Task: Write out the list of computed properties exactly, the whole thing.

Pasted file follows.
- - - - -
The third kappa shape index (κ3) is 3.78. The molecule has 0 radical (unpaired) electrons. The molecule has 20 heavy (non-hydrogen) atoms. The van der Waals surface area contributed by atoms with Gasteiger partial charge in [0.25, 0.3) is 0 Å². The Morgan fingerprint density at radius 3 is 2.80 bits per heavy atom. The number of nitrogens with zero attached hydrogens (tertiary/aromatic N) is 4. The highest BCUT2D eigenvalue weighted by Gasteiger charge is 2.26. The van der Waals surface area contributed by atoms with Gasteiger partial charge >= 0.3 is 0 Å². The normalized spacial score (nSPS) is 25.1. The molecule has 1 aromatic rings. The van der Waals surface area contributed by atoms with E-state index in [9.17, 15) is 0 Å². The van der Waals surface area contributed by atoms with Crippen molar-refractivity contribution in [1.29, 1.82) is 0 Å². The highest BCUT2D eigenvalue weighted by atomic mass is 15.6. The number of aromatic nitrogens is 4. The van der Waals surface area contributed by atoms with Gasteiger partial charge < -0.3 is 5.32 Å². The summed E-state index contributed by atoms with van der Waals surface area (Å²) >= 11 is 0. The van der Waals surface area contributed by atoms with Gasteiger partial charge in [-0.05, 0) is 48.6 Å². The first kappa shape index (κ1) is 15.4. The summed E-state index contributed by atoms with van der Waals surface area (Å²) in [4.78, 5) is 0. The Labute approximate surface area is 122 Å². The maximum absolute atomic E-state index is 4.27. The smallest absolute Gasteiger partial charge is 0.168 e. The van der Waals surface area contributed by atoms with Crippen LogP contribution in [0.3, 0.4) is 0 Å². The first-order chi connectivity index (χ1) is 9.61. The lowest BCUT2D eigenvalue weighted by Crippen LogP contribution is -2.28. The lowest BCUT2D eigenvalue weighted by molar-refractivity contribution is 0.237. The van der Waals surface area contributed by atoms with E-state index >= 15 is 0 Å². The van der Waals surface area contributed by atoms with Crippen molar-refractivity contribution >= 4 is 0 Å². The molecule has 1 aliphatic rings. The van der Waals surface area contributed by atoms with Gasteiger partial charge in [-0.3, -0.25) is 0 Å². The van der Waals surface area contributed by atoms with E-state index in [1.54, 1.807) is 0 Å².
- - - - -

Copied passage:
The third kappa shape index (κ3) is 3.78. The molecule has 0 radical (unpaired) electrons. The molecule has 20 heavy (non-hydrogen) atoms. The van der Waals surface area contributed by atoms with Gasteiger partial charge in [0.25, 0.3) is 0 Å². The Morgan fingerprint density at radius 3 is 2.80 bits per heavy atom. The number of nitrogens with zero attached hydrogens (tertiary/aromatic N) is 4. The highest BCUT2D eigenvalue weighted by Gasteiger charge is 2.26. The van der Waals surface area contributed by atoms with Gasteiger partial charge >= 0.3 is 0 Å². The normalized spacial score (nSPS) is 25.1. The molecule has 1 aromatic rings. The van der Waals surface area contributed by atoms with E-state index in [9.17, 15) is 0 Å². The van der Waals surface area contributed by atoms with Crippen molar-refractivity contribution in [1.29, 1.82) is 0 Å². The highest BCUT2D eigenvalue weighted by atomic mass is 15.6. The number of aromatic nitrogens is 4. The van der Waals surface area contributed by atoms with Gasteiger partial charge < -0.3 is 5.32 Å². The summed E-state index contributed by atoms with van der Waals surface area (Å²) >= 11 is 0. The van der Waals surface area contributed by atoms with Gasteiger partial charge in [-0.05, 0) is 48.6 Å². The first kappa shape index (κ1) is 15.4. The summed E-state index contributed by atoms with van der Waals surface area (Å²) in [4.78, 5) is 0. The Labute approximate surface area is 122 Å². The maximum absolute atomic E-state index is 4.27. The smallest absolute Gasteiger partial charge is 0.168 e. The van der Waals surface area contributed by atoms with Crippen LogP contribution in [0.3, 0.4) is 0 Å². The first-order chi connectivity index (χ1) is 9.61. The lowest BCUT2D eigenvalue weighted by Crippen LogP contribution is -2.28. The lowest BCUT2D eigenvalue weighted by molar-refractivity contribution is 0.237. The van der Waals surface area contributed by atoms with E-state index >= 15 is 0 Å². The van der Waals surface area contributed by atoms with Crippen molar-refractivity contribution >= 4 is 0 Å². The molecule has 1 aliphatic rings. The van der Waals surface area contributed by atoms with Gasteiger partial charge in [-0.3, -0.25) is 0 Å². The van der Waals surface area contributed by atoms with E-state index in [1.54, 1.807) is 0 Å².